When Sandra first met Jason, she felt a surge of excitement. No matter how many hours they spent together, she held on to his every word, taking true pleasure in listening to all of his interests, ideas, and future plans. Even something as trivial as learning about his favorite color felt exciting to her. Together, they took weekend trips around the country, tried sky-diving and hand-gliding, and set out to try a new restaurant each week. Sandra was the happiest she had been in a long time. After about a year together with Jason, however, just as the adventures slowed, so did Sandra's feelings: She was bored.
Although the topic of boredom in romantic relationships is not robustly researched, it is often cited as a reason for marital or relationship difficulties. This may be because as relationships settle, the urge to stay up all night getting to know the intimate details of your partner naturally slows. The reason why these activities are so pleasurable to us in the beginning is because we are, in essence, expanding our "self" to better fit our newfound romantic interest into our world, and us into theirs. As this self-expansion decreases over time or ceases completely, the positive emotions associated with it, like excitement and arousal, decrease, giving way to boredom. After all, when it comes to knowing our partners, there are only so many stones we've left unturned as time carries on.
There is a difference, however, between feeling bored with your partner and feeling bored of your partner. It may sound indiscriminate, but there’s actually a layered psychological distinction between the two.
We tend to feel bored when we have excess energy (what we’d call "arousal"), but nowhere to direct that energy. As a result, we end up feeling negative emotion. Feeling bored with your partner might mean that you’ve fallen into a pattern; although you both have an interest in doing something new, you don’t explore it. This could be because of circumstances outside of your control—like wanting to go hiking in the middle of a New England winter—or simply because you can’t decide what to do, so you choose the easiest option, which usually means doing the same mundane activities you’re used to, resulting in the dulling of your relationship. Feeling bored of your partner, on the other hand, might mean having your mind wander whenever you’re together, catching yourself daydreaming about other potential partners, or not wanting to spend time alone together anymore. Ultimately, the difference between feeling bored with your partner and feeling bored of your partner really lies in determining whether your boredom is shared, whether you still want to spend time with your partner, and how your partner supports you and addresses your feelings and your needs.
If you aren’t sure why you feel bored or where to attribute that feeling, you may also be wrestling with your internal motivations. When entering into a romantic relationship, people, in theory, have two goals: to pursue what’s pleasurable and rewarding (known as an "approach motivation"), and/or to avoid anything that might be costly or cause harm, like feeling insecure, isolated, or lonely (known as an "avoidance motivation"). So we can enter into a relationship because we find being with this person exciting, which brings positive emotion into our lives, or because we don't want to feel lonely anymore, reducing negative feelings, or both. In the most fulfilling relationships, we avoid negative feelings, so we usually feel safe and secure, but we also feel pleasure, which often comes from novelty or overcoming challenges together, which helps deepen our romantic bond. When we feel bored in a relationship, however, we usually still feel safe and secure, but we stop doing the fun and pleasurable activities that made us feel connected in the beginning.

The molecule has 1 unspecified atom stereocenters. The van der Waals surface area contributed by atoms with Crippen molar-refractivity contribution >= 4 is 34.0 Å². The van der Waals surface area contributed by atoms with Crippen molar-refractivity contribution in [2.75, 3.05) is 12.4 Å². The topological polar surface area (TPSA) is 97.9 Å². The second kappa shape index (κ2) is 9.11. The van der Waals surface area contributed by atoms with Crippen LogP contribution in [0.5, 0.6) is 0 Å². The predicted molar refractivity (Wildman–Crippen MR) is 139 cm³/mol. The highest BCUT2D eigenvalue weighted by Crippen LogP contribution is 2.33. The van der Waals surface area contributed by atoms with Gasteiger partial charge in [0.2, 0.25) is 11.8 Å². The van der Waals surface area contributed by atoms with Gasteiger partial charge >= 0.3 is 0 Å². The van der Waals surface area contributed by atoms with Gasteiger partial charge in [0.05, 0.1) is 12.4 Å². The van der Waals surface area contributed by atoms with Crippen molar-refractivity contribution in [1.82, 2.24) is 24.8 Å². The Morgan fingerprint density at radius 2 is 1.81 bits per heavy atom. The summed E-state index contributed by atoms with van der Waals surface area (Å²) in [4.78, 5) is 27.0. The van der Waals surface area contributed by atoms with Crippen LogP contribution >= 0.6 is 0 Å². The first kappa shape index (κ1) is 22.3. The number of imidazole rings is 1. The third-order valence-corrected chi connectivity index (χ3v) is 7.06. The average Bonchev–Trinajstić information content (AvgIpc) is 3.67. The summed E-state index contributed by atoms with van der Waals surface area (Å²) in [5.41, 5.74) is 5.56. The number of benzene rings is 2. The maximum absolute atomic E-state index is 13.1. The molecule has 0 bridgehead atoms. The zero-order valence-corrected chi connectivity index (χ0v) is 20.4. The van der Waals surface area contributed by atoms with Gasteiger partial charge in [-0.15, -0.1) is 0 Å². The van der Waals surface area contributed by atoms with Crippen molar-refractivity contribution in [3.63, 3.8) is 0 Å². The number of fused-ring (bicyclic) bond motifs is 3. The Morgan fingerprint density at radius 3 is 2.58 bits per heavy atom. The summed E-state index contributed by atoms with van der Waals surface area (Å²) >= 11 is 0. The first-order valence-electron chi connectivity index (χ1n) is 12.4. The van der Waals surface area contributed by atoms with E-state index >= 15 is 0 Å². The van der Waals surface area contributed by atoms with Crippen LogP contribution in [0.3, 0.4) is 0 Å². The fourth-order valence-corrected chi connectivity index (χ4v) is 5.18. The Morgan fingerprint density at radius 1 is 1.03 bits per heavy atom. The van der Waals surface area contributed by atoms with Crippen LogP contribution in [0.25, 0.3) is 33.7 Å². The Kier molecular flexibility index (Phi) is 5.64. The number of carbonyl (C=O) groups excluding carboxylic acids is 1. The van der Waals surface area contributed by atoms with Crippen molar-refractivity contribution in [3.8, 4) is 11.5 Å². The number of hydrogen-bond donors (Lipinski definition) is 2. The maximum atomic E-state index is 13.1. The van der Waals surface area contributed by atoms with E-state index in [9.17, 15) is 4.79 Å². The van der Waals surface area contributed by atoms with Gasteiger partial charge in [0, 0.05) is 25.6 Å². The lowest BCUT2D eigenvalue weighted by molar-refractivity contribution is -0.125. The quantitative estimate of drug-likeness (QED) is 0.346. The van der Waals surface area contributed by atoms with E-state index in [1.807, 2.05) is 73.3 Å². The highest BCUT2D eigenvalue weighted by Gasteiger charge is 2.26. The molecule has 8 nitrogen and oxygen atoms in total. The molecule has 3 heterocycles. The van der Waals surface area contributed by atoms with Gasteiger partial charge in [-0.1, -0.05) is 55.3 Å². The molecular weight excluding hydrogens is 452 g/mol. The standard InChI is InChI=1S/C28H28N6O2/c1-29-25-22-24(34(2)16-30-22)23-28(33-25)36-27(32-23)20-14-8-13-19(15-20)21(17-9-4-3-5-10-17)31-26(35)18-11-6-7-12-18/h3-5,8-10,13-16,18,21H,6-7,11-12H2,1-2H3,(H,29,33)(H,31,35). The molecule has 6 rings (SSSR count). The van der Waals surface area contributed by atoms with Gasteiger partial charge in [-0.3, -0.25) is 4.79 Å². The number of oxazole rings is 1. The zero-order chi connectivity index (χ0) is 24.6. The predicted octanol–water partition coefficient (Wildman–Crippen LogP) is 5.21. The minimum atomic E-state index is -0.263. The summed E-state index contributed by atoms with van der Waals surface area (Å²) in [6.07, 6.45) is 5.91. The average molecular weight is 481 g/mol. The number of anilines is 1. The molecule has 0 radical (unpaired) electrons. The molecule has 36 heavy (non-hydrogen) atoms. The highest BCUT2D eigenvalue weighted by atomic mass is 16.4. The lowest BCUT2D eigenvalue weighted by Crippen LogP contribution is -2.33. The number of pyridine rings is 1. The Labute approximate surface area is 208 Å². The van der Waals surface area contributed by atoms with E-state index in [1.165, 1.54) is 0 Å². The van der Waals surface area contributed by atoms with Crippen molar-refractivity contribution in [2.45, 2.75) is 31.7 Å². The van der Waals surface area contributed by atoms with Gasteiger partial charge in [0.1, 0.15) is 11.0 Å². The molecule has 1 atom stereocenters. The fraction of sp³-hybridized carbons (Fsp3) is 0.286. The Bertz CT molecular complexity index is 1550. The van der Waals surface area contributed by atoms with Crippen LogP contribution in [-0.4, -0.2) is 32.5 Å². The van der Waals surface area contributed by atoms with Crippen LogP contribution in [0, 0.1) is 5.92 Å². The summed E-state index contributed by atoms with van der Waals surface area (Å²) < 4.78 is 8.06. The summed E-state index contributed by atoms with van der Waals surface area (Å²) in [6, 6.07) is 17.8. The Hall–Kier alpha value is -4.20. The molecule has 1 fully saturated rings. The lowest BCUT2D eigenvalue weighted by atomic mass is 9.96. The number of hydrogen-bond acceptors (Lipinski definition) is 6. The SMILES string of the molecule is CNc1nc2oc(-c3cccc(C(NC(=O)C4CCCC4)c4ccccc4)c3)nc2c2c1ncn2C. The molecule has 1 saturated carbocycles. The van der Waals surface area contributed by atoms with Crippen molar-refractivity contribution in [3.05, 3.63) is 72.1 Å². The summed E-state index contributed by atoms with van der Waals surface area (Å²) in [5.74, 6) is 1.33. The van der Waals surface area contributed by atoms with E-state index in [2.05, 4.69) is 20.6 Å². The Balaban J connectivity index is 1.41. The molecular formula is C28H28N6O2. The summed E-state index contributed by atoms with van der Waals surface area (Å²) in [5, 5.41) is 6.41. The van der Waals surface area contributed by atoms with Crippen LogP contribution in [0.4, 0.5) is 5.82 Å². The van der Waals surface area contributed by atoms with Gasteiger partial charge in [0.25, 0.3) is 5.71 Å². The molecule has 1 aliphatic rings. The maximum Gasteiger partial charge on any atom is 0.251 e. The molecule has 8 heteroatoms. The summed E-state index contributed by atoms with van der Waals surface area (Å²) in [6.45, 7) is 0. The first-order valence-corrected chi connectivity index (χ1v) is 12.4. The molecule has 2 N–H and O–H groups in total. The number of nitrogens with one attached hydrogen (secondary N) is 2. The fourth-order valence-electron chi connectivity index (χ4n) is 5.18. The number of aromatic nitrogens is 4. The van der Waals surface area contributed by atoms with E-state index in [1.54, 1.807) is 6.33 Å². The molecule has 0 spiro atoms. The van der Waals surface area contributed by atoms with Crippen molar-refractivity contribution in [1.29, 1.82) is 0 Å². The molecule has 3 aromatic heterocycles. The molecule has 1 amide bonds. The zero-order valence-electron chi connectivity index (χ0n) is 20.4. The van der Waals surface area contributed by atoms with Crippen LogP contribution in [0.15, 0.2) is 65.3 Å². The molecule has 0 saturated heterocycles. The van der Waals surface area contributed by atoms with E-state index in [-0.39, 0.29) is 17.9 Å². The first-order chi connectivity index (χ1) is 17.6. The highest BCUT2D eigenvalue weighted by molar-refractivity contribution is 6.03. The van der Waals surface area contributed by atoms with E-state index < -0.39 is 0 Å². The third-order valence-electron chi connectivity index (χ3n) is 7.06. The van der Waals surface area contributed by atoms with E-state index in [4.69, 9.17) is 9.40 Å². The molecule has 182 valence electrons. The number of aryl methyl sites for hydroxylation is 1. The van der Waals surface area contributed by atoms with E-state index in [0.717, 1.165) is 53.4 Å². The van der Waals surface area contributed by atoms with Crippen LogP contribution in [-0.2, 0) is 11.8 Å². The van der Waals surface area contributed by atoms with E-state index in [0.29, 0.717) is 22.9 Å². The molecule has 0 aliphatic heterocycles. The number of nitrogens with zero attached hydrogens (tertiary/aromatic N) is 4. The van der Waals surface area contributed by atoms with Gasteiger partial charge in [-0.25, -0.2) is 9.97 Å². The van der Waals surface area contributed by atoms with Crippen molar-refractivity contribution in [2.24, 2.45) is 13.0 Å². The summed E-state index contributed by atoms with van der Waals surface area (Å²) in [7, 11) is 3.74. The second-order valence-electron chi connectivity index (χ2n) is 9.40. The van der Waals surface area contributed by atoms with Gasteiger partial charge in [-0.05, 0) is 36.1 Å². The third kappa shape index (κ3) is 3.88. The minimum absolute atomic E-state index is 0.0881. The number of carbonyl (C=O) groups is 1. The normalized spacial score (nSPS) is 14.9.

Luckily, it really is a quick fix: As proven by research, the best way to avoid the stagnation of your relationship, and to determine whether you're bored with or of your partner, is to do something new together that neither of you have tried before. It helps most if you look for something challenging that requires setting a goal to overcome together, like running a marathon or cooking a three-course meal for friends, but even silly novel activities—like going bowling or taking a dance class—could similarly help bring passion back into your relationship. If you’ve tried a few new and exciting activities with your partner and still feel that you dread the thought of spending time alone with him or her, then it might be worth taking a closer look at whether the relationship is right for you.
Aron, E. N., Norman, C. C., & Aron, A. (2001). Shared self-expanding activities as a means of maintaining and enhancing close romantic relationships. In Close romantic relationships(pp. 55-74). Psychology Press.
Aron, A., Norman, C. C., Aron, E. N., McKenna, C., & Heyman, R. E. (2000). Couples' shared participation in novel and arousing activities and experienced relationship quality. Journal of personality and social psychology, 78(2), 273.
Carver, C. S. (2006). Approach, avoidance, and the self-regulation of affect and action. Motivation and emotion, 30(2), 105-110.